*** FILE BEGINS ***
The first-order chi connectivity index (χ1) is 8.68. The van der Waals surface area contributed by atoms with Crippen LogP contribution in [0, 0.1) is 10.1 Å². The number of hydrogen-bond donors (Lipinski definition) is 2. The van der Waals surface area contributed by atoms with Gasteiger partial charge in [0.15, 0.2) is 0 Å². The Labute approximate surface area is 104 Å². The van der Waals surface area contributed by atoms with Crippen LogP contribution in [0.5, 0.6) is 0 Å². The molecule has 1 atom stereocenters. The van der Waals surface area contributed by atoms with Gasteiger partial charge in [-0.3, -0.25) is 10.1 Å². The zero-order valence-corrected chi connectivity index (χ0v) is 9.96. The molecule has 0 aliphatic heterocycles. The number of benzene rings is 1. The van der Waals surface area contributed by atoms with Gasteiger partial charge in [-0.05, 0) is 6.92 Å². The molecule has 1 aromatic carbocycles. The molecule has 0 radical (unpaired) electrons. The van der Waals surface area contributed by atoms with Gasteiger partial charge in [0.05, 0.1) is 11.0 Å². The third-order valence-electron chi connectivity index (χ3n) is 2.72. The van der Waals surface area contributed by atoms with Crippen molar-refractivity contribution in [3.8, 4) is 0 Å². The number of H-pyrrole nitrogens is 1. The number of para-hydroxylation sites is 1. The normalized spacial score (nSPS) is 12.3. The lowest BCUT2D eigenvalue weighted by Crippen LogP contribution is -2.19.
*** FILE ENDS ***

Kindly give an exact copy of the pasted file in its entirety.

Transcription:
The first-order chi connectivity index (χ1) is 8.68. The van der Waals surface area contributed by atoms with Crippen LogP contribution in [0, 0.1) is 10.1 Å². The number of hydrogen-bond donors (Lipinski definition) is 2. The van der Waals surface area contributed by atoms with Gasteiger partial charge in [0.15, 0.2) is 0 Å². The Labute approximate surface area is 104 Å². The van der Waals surface area contributed by atoms with Crippen LogP contribution in [0.5, 0.6) is 0 Å². The molecule has 1 atom stereocenters. The van der Waals surface area contributed by atoms with Gasteiger partial charge in [-0.3, -0.25) is 10.1 Å². The zero-order valence-corrected chi connectivity index (χ0v) is 9.96. The molecule has 0 aliphatic heterocycles. The number of benzene rings is 1. The van der Waals surface area contributed by atoms with Gasteiger partial charge in [-0.05, 0) is 6.92 Å². The molecule has 1 aromatic carbocycles. The molecule has 0 radical (unpaired) electrons. The van der Waals surface area contributed by atoms with Gasteiger partial charge in [0.05, 0.1) is 11.0 Å². The third-order valence-electron chi connectivity index (χ3n) is 2.72. The van der Waals surface area contributed by atoms with Crippen molar-refractivity contribution in [3.8, 4) is 0 Å². The number of H-pyrrole nitrogens is 1. The number of para-hydroxylation sites is 1. The normalized spacial score (nSPS) is 12.3. The lowest BCUT2D eigenvalue weighted by Crippen LogP contribution is -2.19.